USS Makin Island
“Gung Ho”
11th MEU Honors Fallen Corpsman with Memorial Service
By Capt. Roger Hollenbeck, 11th MEU Public Affairs
USS MAKIN ISLAND, At Sea - Marines from the 11th Marine Expeditionary Unit (MEU) and Sailors deployed aboard the amphibious assault ship USS Makin Island (LHD 8) celebrated the life and service of Hospital Corpsman 3rd Class Kyler L. Estrada during a memorial service on board the ship, Feb. 17.

Estrada, a Fleet Marine Force Sailor who was assigned to India Company, Battalion Landing Team (BLT) 3/1, was killed during a training accident in Djibouti, Feb. 14.

More than 700 Marines and Sailors crowded into the ship's hangar bay to take part in the service.

"Doc died in the company of his brothers, brothers who trained and sweat with him, brothers who rushed to his side and would not give up on him after he fell," said Capt. Matthew McGirr, commanding officer of India Company, BLT 3/1, during the memorial service.

McGirr also thanked everyone in the hangar for being at the service.

"We will honor Doc by keeping faith in him in the manner that we have honored every single Marine and doc that has lived, trained, fought and died next to us and underneath our guidon. We are going to pick up our swords; we are going to lock our shields together, and we are going to step forward, together as one."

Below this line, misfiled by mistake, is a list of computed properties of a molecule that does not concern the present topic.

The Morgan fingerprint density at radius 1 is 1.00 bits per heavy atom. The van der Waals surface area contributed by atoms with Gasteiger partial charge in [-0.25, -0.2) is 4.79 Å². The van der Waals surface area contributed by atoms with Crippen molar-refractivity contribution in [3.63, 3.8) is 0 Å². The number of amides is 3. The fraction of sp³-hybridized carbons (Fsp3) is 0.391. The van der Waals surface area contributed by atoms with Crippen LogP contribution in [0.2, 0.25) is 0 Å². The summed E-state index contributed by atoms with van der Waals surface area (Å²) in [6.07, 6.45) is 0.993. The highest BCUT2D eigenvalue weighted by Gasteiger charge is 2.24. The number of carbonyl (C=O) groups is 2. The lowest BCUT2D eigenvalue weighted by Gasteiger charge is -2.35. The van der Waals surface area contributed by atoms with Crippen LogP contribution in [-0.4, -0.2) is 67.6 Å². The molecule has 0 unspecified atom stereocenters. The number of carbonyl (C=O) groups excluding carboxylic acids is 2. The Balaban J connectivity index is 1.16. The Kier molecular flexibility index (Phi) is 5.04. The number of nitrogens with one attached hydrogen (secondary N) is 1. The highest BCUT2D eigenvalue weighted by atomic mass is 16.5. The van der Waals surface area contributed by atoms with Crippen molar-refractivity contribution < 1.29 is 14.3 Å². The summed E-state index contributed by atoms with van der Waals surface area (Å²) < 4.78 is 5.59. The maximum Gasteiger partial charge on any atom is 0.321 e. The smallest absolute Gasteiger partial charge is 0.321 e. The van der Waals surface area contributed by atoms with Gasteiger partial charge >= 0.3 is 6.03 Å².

Several Marines who served alongside Estrada spoke during the ceremony.

"From my time in the Marine Corps, I have come to realize there are two types of docs," said Cpl. David Zochol, one of Estrada's squad mates. "The first is a corpsman in a Marine uniform; the second is a Marine in a corpsman uniform. All those that knew Doc Estrada would agree that he was the latter."

Zochol said that the loss will be felt in India Company for a long time.

"No matter how terrible and long-lasting the pain, it pales in comparison to the pain felt by his wife and family back home," said Zochol.

Lt. Cmdr. Jon Conroe, chaplain for the 11th MEU, described Estrada as a young man full of life and humor and devotion to his family, to his fellow Sailors and Marines, to his country and to his God.

"Doc Estrada's presence in our life was truly a gift - a gift with which we will be forever blessed," said Conroe.

A detail of seven Marines who served with Estrada fired rifle volleys in his honor, and a Navy bugler sounded taps to conclude the formal portion of the ceremony. Marines and Sailors were then allowed to pay their personal respects.

Prior to his death, Estrada had summed up his job on his personal Facebook page as to simply "Fix broken Marines." The eulogies from his squad mates attested to his skill in doing just that.

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